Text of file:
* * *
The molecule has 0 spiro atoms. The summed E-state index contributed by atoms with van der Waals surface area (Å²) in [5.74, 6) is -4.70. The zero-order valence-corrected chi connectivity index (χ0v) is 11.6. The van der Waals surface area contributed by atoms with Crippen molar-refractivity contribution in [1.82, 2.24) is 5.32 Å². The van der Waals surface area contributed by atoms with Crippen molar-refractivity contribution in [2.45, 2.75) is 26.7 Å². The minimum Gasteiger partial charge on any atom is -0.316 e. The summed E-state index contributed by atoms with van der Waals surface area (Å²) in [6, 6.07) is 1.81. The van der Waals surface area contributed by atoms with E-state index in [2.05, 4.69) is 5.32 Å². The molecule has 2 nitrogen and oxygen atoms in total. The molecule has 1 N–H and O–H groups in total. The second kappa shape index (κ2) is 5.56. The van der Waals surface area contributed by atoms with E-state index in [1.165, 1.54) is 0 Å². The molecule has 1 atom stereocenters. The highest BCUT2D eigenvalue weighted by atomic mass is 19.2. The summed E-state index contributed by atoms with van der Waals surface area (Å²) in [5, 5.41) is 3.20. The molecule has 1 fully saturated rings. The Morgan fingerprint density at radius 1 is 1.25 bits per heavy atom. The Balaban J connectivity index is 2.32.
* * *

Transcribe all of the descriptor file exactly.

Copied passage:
The molecule has 0 spiro atoms. The summed E-state index contributed by atoms with van der Waals surface area (Å²) in [5.74, 6) is -4.70. The zero-order valence-corrected chi connectivity index (χ0v) is 11.6. The van der Waals surface area contributed by atoms with Crippen molar-refractivity contribution in [1.82, 2.24) is 5.32 Å². The van der Waals surface area contributed by atoms with Crippen molar-refractivity contribution in [2.45, 2.75) is 26.7 Å². The minimum Gasteiger partial charge on any atom is -0.316 e. The summed E-state index contributed by atoms with van der Waals surface area (Å²) in [6, 6.07) is 1.81. The van der Waals surface area contributed by atoms with E-state index in [2.05, 4.69) is 5.32 Å². The molecule has 2 nitrogen and oxygen atoms in total. The molecule has 1 N–H and O–H groups in total. The second kappa shape index (κ2) is 5.56. The van der Waals surface area contributed by atoms with E-state index in [1.165, 1.54) is 0 Å². The molecule has 1 atom stereocenters. The highest BCUT2D eigenvalue weighted by atomic mass is 19.2. The summed E-state index contributed by atoms with van der Waals surface area (Å²) in [5, 5.41) is 3.20. The molecule has 1 fully saturated rings. The Morgan fingerprint density at radius 1 is 1.25 bits per heavy atom. The Balaban J connectivity index is 2.32.